UT Austin launches $20M machine learning research institute

(Wally Gobetz / Flickr)


The University of Texas, Austin announced Wednesday it will create a new national institute focused on machine learning research.

Funded by a $20 million grant from the National Science Foundation, the institute will support researchers at UT Austin and higher education institutions across the country, including the University of Washington and Kansas’ Wichita State University, to develop new algorithms that will advance artificial intelligence technology and assist industries like transportation and health care in making predictions in complex environments.

“This is another important step in our university’s ascension as a world leader in machine learning and tech innovation as a whole,” UT Austin Interim President Jay Hartzell said in a press release. “Many of the world’s greatest problems and challenges can be solved with the assistance of artificial intelligence.”

The NSF is investing more than $100 million in five new AI institutes nationwide, including the $20 million for UT Austin’s machine learning institute. The other four AI institutes include the University of Oklahoma, which will focus on “weather, climate, and coastal oceanography”; University of Colorado, Boulder, which will focus on “student-AI teaming”; University of Illinois at Urbana-Champaign, which will focus on “molecular discovery, synthetic strategy and manufacturing”; and Massachusetts Institute of Technology, which will focus on “artificial intelligence and fundamental interactions.”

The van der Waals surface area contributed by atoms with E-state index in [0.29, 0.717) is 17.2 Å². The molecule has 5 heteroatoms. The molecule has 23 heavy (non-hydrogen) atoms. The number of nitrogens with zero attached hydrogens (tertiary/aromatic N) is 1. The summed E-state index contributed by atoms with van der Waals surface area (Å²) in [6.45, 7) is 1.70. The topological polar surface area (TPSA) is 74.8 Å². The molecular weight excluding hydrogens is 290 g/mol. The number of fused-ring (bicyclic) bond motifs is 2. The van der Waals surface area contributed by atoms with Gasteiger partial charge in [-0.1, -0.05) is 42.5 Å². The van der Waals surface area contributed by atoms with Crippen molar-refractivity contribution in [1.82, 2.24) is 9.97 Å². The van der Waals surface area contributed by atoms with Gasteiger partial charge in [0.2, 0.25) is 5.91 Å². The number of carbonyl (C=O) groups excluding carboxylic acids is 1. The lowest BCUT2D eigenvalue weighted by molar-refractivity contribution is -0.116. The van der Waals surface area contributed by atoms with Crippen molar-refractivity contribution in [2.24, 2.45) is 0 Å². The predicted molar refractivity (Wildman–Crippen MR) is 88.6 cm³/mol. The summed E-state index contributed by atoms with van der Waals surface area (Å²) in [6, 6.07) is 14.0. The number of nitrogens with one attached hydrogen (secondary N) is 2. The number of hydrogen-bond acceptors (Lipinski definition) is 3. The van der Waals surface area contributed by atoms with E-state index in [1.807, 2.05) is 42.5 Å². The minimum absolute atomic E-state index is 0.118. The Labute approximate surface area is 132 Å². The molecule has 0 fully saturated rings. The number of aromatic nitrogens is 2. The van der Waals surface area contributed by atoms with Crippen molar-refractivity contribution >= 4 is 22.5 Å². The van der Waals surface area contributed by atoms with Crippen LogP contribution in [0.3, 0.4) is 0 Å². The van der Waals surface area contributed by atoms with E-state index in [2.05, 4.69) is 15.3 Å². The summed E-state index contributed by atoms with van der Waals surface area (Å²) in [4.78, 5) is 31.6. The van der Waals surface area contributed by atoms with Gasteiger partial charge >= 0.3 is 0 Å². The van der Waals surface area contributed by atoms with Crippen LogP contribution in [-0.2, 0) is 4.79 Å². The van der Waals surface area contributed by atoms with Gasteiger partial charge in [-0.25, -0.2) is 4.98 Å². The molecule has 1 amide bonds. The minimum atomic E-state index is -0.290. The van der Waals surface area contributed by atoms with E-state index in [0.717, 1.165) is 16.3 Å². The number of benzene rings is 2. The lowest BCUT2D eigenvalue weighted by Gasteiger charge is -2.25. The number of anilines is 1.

UT Austin has a long history of AI research and development, Hartzell said. Specifically, the new institute will advance work on improving the data processing speed of algorithms, making digital content more accessible to people with visual impairments and medical imaging diagnostics.

In concert with the institute, UT Austin also announced it will establish a machine learning laboratory on campus to convene computer and data scientists, mathematicians, roboticists, engineers and ethicists who will conduct research and collaborate on interdisciplinary projects.

“Machine learning can be used to predict which of thousands of recently formulated drugs might be most effective as a COVID-19 therapeutic, bypassing exhaustive laboratory trial and error,” said UT Austin computer science professor Adam Klivans, who will direct the institute. “Modern datasets, however, are often diffuse or noisy and tend to confound current techniques. Our AI institute will dig deep into the foundations of machine learning so that new AI systems will be robust to these challenges.”

UT Austin’s institute will also support an online master’s degree in AI, undergraduate research programming and online AI courses for high schoolers and working professionals.

Other universities across the country have also opened institutes to advance research in AI, including the University of Miami and the University of South Carolina.